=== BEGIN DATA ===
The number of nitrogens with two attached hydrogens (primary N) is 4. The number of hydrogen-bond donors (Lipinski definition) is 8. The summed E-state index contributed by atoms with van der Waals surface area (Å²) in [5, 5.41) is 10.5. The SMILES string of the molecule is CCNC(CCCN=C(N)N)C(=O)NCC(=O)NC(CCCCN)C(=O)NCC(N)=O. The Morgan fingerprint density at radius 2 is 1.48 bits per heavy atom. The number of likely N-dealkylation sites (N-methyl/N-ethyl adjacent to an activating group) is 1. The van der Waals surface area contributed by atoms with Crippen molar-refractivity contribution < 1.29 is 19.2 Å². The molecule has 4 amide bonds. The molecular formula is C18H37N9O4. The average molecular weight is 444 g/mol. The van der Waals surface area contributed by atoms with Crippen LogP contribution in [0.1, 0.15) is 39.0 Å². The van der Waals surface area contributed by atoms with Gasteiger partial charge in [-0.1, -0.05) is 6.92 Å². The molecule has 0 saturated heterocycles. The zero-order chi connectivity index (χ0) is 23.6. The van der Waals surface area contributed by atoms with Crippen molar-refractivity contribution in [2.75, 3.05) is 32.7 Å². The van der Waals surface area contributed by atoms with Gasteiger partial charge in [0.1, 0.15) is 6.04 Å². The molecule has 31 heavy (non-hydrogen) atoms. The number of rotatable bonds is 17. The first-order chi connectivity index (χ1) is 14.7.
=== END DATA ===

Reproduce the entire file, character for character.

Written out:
The number of nitrogens with two attached hydrogens (primary N) is 4. The number of hydrogen-bond donors (Lipinski definition) is 8. The summed E-state index contributed by atoms with van der Waals surface area (Å²) in [5, 5.41) is 10.5. The SMILES string of the molecule is CCNC(CCCN=C(N)N)C(=O)NCC(=O)NC(CCCCN)C(=O)NCC(N)=O. The Morgan fingerprint density at radius 2 is 1.48 bits per heavy atom. The number of likely N-dealkylation sites (N-methyl/N-ethyl adjacent to an activating group) is 1. The van der Waals surface area contributed by atoms with Crippen molar-refractivity contribution < 1.29 is 19.2 Å². The molecule has 4 amide bonds. The molecular formula is C18H37N9O4. The average molecular weight is 444 g/mol. The van der Waals surface area contributed by atoms with Crippen LogP contribution in [0.1, 0.15) is 39.0 Å². The van der Waals surface area contributed by atoms with Gasteiger partial charge in [-0.1, -0.05) is 6.92 Å². The molecule has 0 saturated heterocycles. The zero-order chi connectivity index (χ0) is 23.6. The van der Waals surface area contributed by atoms with Crippen molar-refractivity contribution in [2.75, 3.05) is 32.7 Å². The van der Waals surface area contributed by atoms with Gasteiger partial charge in [0.1, 0.15) is 6.04 Å². The molecule has 31 heavy (non-hydrogen) atoms. The number of rotatable bonds is 17. The first-order chi connectivity index (χ1) is 14.7.